List of Category 5 Atlantic hurricanes

A Category 5 Atlantic hurricane is a tropical cyclone that reaches Category 5 intensity on the Saffir–Simpson hurricane wind scale, within the Atlantic Ocean to the north of the equator. They are amongst the strongest tropical cyclones that can form on earth and have 1-minute sustained wind speeds of over 137 knots (254 km/h; 158 mph; 70 m/s). The United States National Hurricane Center currently estimates that a total of 36 tropical cyclones between 1851 and 2020, have peaked as a category 5 hurricane.

Hurricane Isabel, as seen from the International Space Station in September 2003

BackgroundEdit

 
Tracks of all known Category 5 Atlantic hurricanes between 1851 and 2019.

Within the Atlantic Ocean to the north of the Equator, hurricanes are officially monitored by the United States's National Hurricane Center (NHC), however, other meteorological services, such as Meteo France, the United Kingdom's Met Office and Environment Canada also monitor the basin. Within the region, a Category 5 hurricane is considered to be a tropical cyclone that has 1-minute mean maximum sustained wind speeds of 137 knots (254 km/h; 158 mph; 70 m/s) or greater on the Saffir–Simpson hurricane wind scale at 10 metres (32.8 ft) above ground.[1]

A total of 36 tropical cyclones have been estimated to have peaked as a Category 5 hurricane on the SSHWS, with the first thought to have occurred during 1924. Officially, from 1924 to 2019, 36 Category 5 hurricanes have been recorded. No Category 5 hurricanes were observed officially before 1924. It can be presumed that earlier storms reached Category 5 strength over open waters, but the strongest winds were not measured. The anemometer, a device used for measuring wind speed, was invented in 1846. However, during major hurricane strikes, the instruments as a whole were often blown away, leaving the hurricane's peak intensity unrecorded. For example, as the Great Beaufort Hurricane of 1879 struck North Carolina, the anemometer cups were blown away when indicating 138 mph (222 km/h).[2]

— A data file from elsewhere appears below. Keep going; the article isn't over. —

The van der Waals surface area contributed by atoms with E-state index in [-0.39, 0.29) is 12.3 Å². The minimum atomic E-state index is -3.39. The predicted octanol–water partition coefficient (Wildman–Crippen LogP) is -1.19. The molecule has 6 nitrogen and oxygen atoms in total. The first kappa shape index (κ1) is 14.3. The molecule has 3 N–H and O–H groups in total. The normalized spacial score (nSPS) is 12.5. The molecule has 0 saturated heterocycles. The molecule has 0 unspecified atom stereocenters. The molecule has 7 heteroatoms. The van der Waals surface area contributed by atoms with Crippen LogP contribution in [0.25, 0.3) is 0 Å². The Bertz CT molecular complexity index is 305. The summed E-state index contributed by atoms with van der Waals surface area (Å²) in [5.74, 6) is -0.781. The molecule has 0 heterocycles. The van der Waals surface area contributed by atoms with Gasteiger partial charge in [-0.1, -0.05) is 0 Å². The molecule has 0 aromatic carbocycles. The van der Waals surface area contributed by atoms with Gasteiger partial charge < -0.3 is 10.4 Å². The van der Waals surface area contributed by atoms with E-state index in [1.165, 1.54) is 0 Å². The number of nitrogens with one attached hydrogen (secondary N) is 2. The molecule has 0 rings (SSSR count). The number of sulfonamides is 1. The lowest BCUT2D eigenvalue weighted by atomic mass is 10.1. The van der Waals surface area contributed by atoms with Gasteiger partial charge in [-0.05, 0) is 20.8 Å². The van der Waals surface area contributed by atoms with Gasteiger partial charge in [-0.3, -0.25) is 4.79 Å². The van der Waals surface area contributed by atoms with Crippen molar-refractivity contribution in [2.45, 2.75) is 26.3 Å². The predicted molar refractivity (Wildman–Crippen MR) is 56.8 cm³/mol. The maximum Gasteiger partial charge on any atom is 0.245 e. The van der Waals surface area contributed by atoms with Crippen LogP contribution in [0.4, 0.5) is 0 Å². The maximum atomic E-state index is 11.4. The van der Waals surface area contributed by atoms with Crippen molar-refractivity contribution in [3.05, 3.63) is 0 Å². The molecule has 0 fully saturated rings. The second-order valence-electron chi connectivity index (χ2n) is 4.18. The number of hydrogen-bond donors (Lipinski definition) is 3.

As of May 2018, a reanalysis of weather data was ongoing by researchers who may upgrade or downgrade other Atlantic hurricanes currently listed at Categories 4 and 5.[3] For example, the 1825 Santa Ana hurricane is suspected to have reached Category 5 strength.[4] Furthermore, paleotempestological research aims to identify past major hurricanes by comparing sedimentary evidence of recent and past hurricane strikes. For example, a "giant hurricane" significantly more powerful than Hurricane Hattie (Category 5) has been identified in Belizean sediment, having struck the region sometime before 1500.[5]

 
An October Category 5 that hit Cuba in 1924. It was the first hurricane to be officially recognized as a Category 5.

Officially, the decade with the most Category 5 hurricanes is 2000–2009, with eight Category 5 hurricanes having occurred: Isabel (2003), Ivan (2004), Emily (2005), Katrina (2005), Rita (2005), Wilma (2005), Dean (2007), and Felix (2007). The previous decades with the most Category 5 hurricanes were the 1930s and 1960s, with six occurring between 1930 and 1939 (before naming began).[6]

The most consecutive years to feature at least one Category 5 hurricane each is four, from 2016 to 2019. Six storms have reached that category in these years - Matthew, Irma, Maria, Michael, Dorian, and Lorenzo. Of these, Dorian had the highest winds, at 160 kn (185 mph; 295 km/h), while Maria had the lowest central pressure, at 908 mbar (26.81 inHg).[7]

Nine Atlantic hurricanes—Camille, Allen, Andrew, Isabel, Ivan, Dean, Felix, Irma and Maria—reached Category 5 intensity on more than one occasion; that is, by reaching Category 5 intensity, weakening to a Category 4 status or lower, and then becoming a Category 5 hurricane again. Such hurricanes have their dates shown together. Camille, Andrew, Dean, Felix, Irma, and Maria each attained Category 5 status twice during their lifespans. Allen, Isabel, and Ivan reached Category 5 intensity on three separate occasions. However, no Atlantic hurricane has reached Category 5 intensity more than three times during its lifespan. The 1932 Cuba hurricane holds the record for the most time spent as a Category 5 hurricane (although it took place before satellite or aircraft reconnaissance, so this record may be somewhat suspect). Irma holds the record for the longest continuous span as a Category 5 storm in the satellite era.[6][8]

Of the 36 Category 5 hurricanes that have been recorded in the Atlantic basin since reliable records began in 1851, 1 has been recorded in July, 8 in August, 21 in September, 6 in October, and 1 in November. There have been no officially recorded June or off-season Category 5 hurricanes.[6]

The July and August Category 5 hurricanes reached their high intensities in both the Gulf of Mexico and the Caribbean Sea. These are the areas most favorable for tropical cyclone development in those months.[6][9]